Writing the Business Plan:
Part 1: The Financial Plan Section of the Business Plan
It's at the end of your business plan, but the financial plan section is thesection that determines whether or not your business idea is viable, and is a keycomponent in determining whether or not your business plan is going to be ableto attract any investment in your business idea.
Basically, the financial plan section of the business plan consists of three financialstatements:
the income statement, the ca sh flow projection and thebalance sheet and a brief explanation/analysis of these threestatements.
This article will lead you through the preparation of each of these three financialstatements on the following pages. First, however, you need to gather together someof the financial data you'll need to prepare these financial statements for yourbusiness plan by examining your expenses.Think of your business expenses as broken into two categories; your start upexpenses and your operating expenses.All the costs of getting your business up and running go into the start up expensescategory.These expenses may include:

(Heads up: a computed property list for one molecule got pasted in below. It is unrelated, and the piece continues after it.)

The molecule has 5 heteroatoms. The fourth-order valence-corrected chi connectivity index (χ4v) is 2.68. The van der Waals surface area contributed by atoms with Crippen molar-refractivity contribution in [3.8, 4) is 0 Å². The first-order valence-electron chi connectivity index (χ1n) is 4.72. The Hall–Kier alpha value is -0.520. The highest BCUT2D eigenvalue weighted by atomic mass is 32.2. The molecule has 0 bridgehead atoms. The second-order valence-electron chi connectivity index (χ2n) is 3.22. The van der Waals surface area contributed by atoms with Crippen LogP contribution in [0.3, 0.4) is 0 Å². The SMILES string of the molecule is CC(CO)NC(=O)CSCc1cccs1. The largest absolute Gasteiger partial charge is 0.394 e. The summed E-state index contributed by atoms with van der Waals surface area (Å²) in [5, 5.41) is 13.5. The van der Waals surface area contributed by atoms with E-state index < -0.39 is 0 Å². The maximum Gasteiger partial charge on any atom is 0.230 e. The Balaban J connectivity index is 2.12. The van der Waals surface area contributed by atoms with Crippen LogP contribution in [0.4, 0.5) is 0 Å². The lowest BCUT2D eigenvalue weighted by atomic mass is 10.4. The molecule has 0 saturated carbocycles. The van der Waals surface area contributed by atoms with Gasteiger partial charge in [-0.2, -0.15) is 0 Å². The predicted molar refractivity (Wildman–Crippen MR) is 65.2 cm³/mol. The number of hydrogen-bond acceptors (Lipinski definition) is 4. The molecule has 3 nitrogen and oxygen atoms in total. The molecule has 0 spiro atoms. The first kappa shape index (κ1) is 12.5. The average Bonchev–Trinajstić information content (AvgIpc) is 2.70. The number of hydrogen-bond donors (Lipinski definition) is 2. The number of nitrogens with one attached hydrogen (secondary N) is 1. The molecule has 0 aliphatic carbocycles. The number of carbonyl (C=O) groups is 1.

business registration feesbusiness licensing and permitsstarting inventoryrent deposits< /SPAN>down payments on propertydown payments on equipmentutility set up fees
This is just a sampling of start up expenses; your own list will probably expand as soonas you start writing them down.Operating expenses are the costs of keeping your business running. Think of these asthe things you're going to have to pay each month. Your list of operating expensesmay include:
salaries (yours and staff salaries)rent or mortgage paymentstelecommunicationsutilitiesraw materialsstoragedistributionpromotionloan paymentsoffice suppliesmaintenance